Sue Appleby, 25 January 2015

It was interesting that many of the people at the session seemed initially unwilling to speak. This topic had attracted some blocked artists, and rightly so. After some encouragement, and from me sharing my experiences of when I have felt extremely blocked and when I've felt in contrast wonderfully free to create and to be, others started to share their experiences.

A common block was found to be shame and fear of judgment. I shared my experience of working with a director who constantly told me what was NOT working, without giving me any nuggets of what was. I kept bringing anything I could o the table in a hope of pleasing - it became a game of please and perfect, or right and wrong. The concept of ‘right or wrong’ was cited as a strong block for artists, with fear of failure a much experienced demon. Chris Grady, who is among other things a mentor and coach, posed the question: “What could you do if you couldn't fail?” For my part, when I teach singing and acting through song at drama schools, and when I'm working one-to-one with clients, I put a sizable onus on the SAFE SPACE, where the only fear to observe is that which stops us from trying. I find that sharing my own vulnerabilities helps to unlock others, and holding that with empathy helps them feel heard and gives them a strong sense of belonging - we suffer from huge waves of shame and often silence when we feel that we are ‘the only one’ who feels blocked or afraid.

It became clear that trust is an important issue. Trust in yourself as a performer, trust in your instincts - all of which, it was observed, takes time. Trust also within the company and trust in the director. Most actors cited a sense of being guided and supported by their director, without judgment again, or a feeling of “being told what to do”. It was great to have two directors in the session, who added that of course this scenario is ideal, but at some point, someone has to craft and shape the work and make it ready for opening night. They walk that tightrope.

We moved on to auditioning and how often actors feel blocked before and within the audition room. A lack of time to truly meet and connect with a panel seemed a block to creating a positive experience, with actors sharing that they often feel rushed and frustrated in these situations. I have recently learned and have been trying to coach others on what we can and can't control. I use Bryan Cranston's “Advice to Actors” as an example. “I do what I do, my job is to create characters and to show how I would do the part. The rest is out of my hands”. Considering then, if we can own our part of the bargain of auditions, to show up fully, be present, create without fear and respond from our instinctive truth, then accept that the rest is out of our hands, might this be a better mindset for auditioning in general? That age old adage of “I'm going in there to get the job” is unempowering as we have absolutely no control over who the company chooses. All we can control is who we are and how we speak to ourselves before, during and after the audition.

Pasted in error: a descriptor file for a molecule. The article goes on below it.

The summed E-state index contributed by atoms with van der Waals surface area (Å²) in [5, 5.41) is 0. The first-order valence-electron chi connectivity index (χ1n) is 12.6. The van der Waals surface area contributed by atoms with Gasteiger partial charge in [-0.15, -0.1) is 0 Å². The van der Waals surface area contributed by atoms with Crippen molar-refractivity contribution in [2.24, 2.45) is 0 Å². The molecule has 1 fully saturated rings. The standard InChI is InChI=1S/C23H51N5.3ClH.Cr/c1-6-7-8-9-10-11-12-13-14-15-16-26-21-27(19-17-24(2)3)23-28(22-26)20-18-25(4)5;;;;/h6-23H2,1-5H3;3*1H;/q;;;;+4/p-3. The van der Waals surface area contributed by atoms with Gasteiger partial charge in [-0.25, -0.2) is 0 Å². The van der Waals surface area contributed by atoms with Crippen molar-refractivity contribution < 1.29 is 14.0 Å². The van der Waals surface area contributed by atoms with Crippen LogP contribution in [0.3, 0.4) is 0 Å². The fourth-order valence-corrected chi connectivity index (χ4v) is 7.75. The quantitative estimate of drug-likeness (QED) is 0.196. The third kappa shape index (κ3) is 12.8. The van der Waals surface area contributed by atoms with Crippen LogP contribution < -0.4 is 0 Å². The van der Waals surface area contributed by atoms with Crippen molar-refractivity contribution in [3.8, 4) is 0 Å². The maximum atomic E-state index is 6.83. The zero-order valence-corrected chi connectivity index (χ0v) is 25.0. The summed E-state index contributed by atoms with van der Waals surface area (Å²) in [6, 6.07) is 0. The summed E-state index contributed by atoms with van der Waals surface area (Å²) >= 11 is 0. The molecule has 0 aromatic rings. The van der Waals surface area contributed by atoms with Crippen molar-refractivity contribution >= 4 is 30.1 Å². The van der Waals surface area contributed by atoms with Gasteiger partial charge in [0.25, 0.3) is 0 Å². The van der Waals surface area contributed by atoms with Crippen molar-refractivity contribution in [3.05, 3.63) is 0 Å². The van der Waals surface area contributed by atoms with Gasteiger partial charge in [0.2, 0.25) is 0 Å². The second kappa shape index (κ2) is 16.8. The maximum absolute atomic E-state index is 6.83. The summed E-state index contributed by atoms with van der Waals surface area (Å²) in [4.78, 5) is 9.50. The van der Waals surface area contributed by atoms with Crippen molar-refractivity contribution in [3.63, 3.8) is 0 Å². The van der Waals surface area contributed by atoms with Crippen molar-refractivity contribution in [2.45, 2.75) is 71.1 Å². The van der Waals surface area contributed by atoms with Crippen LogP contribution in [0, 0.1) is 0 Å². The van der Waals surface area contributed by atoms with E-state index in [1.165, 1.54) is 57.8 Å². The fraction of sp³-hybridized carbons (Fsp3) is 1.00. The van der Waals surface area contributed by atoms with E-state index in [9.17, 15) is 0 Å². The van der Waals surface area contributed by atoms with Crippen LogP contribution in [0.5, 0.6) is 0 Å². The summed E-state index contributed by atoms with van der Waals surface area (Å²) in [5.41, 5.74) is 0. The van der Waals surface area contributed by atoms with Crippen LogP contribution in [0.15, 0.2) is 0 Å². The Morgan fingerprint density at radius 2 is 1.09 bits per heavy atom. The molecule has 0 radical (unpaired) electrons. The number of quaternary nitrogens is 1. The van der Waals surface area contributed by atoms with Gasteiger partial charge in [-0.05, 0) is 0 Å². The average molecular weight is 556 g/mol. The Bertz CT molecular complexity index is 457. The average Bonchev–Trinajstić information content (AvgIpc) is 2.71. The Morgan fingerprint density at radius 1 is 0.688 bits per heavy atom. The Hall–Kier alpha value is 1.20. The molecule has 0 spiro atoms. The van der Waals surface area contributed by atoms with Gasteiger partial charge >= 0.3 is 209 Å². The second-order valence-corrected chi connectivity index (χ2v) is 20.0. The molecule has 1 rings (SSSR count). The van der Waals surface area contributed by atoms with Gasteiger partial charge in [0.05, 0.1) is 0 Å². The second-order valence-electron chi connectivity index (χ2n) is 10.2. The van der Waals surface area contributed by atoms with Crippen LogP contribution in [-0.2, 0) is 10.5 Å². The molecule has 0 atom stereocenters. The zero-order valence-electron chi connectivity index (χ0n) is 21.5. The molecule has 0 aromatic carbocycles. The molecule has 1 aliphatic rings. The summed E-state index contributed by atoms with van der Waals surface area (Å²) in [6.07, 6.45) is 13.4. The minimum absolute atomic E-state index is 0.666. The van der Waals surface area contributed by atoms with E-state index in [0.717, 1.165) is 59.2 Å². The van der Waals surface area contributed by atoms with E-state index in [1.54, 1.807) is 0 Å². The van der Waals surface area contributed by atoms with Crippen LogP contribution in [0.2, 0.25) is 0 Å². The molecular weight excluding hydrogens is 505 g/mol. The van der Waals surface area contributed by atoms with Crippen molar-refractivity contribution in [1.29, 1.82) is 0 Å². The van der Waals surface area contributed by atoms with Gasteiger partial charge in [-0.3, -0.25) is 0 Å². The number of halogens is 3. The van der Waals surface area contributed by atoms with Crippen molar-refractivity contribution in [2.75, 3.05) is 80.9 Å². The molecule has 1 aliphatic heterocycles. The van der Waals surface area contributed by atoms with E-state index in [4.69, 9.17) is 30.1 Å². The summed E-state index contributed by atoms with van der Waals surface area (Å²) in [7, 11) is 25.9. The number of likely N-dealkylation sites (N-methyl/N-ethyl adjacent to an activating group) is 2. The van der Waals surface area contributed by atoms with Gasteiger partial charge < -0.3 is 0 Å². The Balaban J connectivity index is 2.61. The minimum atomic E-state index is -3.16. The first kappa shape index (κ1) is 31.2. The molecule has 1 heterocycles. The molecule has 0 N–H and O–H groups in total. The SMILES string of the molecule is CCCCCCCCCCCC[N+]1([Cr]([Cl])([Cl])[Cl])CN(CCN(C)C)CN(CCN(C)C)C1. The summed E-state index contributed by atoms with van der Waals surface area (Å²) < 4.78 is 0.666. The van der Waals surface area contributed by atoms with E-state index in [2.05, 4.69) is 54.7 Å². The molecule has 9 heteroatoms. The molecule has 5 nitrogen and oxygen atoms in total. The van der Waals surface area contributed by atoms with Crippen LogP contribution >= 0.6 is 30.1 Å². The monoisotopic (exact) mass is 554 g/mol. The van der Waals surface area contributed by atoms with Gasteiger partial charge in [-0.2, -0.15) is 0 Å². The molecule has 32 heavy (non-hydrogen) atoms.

Expectation and comparison came up as blockers. to stand outside the audition room and hear someone who is ‘better than us’ or comparing our journey to another's creates shame, feelings of ‘not enough’ and dilutes our happiness almost immediately. Can we, then, go back to our truth and uniqueness as performers? Can we perceive others' success as something other than an attack on us? Can we trust our own journey is the right one? Certainly I have found that having my own creative life - which for me ranges from meditation, chakra sound healing, workshops, teaching, coaching and making my own work - has made a huge difference. I am able to be

happier for others as I feel fulfilled myself. My creativity is topped up, and then I feel that I can act from a place of “I am enough” as a person and as an artist.

Other helpers for unblocking were explored: happiness in yourself, support of friends and mentors, finding flow, morning pages (Julia Cameron's ‘The Artist’s Way', and the yogic principal of breathing through the difficulties as often the discovery is just around the corner. Asking for help was a huge factor mentioned by many. The safety and sense of belonging that comes from knowing that we are not alone is profound, and help can come in practical terms, but also in the emotional safety of being truly seen and held in all our vulnerability as artists. Kath Burlinson's ‘The Authentic Artist’ course (which I will be taking in February) came up as an extraordinary space for creative discovery.

Wherever we find it, I believe that as artists our creativity is unlocked when we give ourselves permission to listen to our instincts, our true self and to act from that place. When we can acknowledge our ego and our voice of fear and judgment, but leave it at the door, we are at once free from boundries, present and connected to others and to our artistry. It's taken me 14 years to get even close to this way of being, and it is a daily practice. But when it comes and when I sense that freedom, it opens up to the best work I have ever produced.

Sue Appleby - performer, teacher and musical director


ego, comparison, Authentic Artist, Trust, The Artist's Way, freedom, rehearsal room, Creativity, creativity, authenticity, instinct, auditions, blocks, fear, trust